• (SolLeWitt cube modules…)Idea of repetitive, simple elements, strong self-imposed rules linked to a concurrent art movement, MINIMALISM. LeWitt uses the simple form of a cube to build a variety of structures & exhibits them together… they act as permutations, a display of possibilities.Close, however, uses these ideas for the more traditional route of figurative drawing/painting/printmaking
  • Pressed pulp “Robert I” 1982Close, however, uses these ideas for the more traditional route of figurative drawing/painting/printmaking(What does this look like to us today???... Pixels)
  • With this definition in mind, can Chuck Close’s work be viewed as Conceptual Art as well? Why or why not?
  • Tapestry– Computer weaves the photograph. Idea is executed by a machine.
  • This idea seems to hold up with all the work we have looked at thus far… But what about his more recent direction in painting? Is he contradicting himself???
  • Discuss new “look” of paintings, change of process, new physical limitations due to paralysis
  • (work seen mid-process)Is he allowing emotion and expression into this work?(Maybe… abstraction does not always imply personal expression!)
  • Similar to others, but a woodcut (does this change the meaning?)
  • Discussion about next class’ museum visit.Who has been to an art museum before?- Why do you think art museums exist? We will be looking at ORIGINAL works of art rather than reproductions. How do the two differ? Why is it important to see originals rather than reproductions?Instruct student to…Keep an open mind! Remember what your personal definitions of “Art” are, but don’t let them hinder your exploration. I don’t want to hear constant utterings of “that’s not art!” If you feel that way about a work, think WHY you believe it isn’t art; we’ll have time to discuss our visit and works we encountered the class following the field trip.Participate in group discussion! The museum docent (tour guide) will ask you questions throughout. Don’t be afraid; give your best answer! You’re encouraged to ask pertinent questions as well.Go over itinerary/ Protocol.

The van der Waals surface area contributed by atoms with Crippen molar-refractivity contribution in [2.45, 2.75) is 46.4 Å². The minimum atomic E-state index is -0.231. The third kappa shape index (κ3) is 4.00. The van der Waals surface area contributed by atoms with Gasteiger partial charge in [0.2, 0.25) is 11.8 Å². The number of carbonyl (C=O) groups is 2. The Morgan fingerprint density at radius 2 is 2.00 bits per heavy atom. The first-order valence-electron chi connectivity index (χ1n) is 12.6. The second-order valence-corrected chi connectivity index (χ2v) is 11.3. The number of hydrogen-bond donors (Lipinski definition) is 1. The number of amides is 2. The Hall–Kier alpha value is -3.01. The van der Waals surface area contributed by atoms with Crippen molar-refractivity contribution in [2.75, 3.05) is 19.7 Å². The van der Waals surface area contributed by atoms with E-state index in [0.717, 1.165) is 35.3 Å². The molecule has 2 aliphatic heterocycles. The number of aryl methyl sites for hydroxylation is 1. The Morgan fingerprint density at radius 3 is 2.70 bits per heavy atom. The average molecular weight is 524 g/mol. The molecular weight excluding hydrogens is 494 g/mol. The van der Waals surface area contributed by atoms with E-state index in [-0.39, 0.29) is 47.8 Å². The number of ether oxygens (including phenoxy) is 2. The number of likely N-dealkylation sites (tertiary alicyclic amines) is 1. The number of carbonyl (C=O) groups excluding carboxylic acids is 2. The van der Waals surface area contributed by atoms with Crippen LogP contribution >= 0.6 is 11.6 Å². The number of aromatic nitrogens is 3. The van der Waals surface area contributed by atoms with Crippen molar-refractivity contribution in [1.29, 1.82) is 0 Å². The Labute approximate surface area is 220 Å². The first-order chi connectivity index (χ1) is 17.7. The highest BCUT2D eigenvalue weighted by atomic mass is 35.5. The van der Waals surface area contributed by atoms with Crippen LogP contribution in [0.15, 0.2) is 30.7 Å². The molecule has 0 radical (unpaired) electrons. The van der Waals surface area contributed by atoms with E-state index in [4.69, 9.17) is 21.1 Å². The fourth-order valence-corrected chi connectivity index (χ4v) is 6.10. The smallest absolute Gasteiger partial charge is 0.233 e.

• We will discuss these processes more in depth at the museum as we look at individual pieces.

Chuck Close: Theory and Practice Chuck Close: Theory and Practice Presentation Transcript

  • “The way you chose to do something is as important as what you choose to do…”
    - Chuck Close
  • “The way you chose to do something is as important as what you choose to do…”
    - Chuck Close
    FORM = CONTENT
  • THE HOW: FORM
    Elements of Art
    Principles of Design
    Physical materials used in a work’s creation.
  • THE HOW: FORM
    Elements of Art
    Principles of Design
    Physical materials used in a work’s creation.
    THE WHAT: CONTENT
    What an artist intends to portray
    What an artist actually portrays
    How viewers react, as individuals, to both the intended and actual messages.
  • ““If you do your job right, if you do it one bit at a time, you end up with something that has emotional impact without having to resort to emotional gestures.” - Chuck Close
  • “I wanted a stupid, inarticulate, uninteresting mark, that in and of itself could not be more interesting than the last work or more beautiful than the next… It was about the imposition of rigorous, self-imposed limitations that seemed to open doors.”
  • “In conceptual art the idea or concept is the most important aspect of the work. When an artist uses a conceptual form of art, it means that all of the planning and decisions are made beforehand and the execution is a perfunctory affair. The idea becomes a machine that makes the art.”
    - Sol LeWitt
  • ““If you do your job right, if you do it one bit at a time, you end up with something that has emotional impact without having to resort to emotional gestures.” - Chuck Close
  • Works by Close at VMFA: Mediums
    Painting
    Photograph
    Screenprint
    Woodcut
    Etching
    Tapestry
    Unconventional methods
    Use of fingerprints
    Pulp “drawings”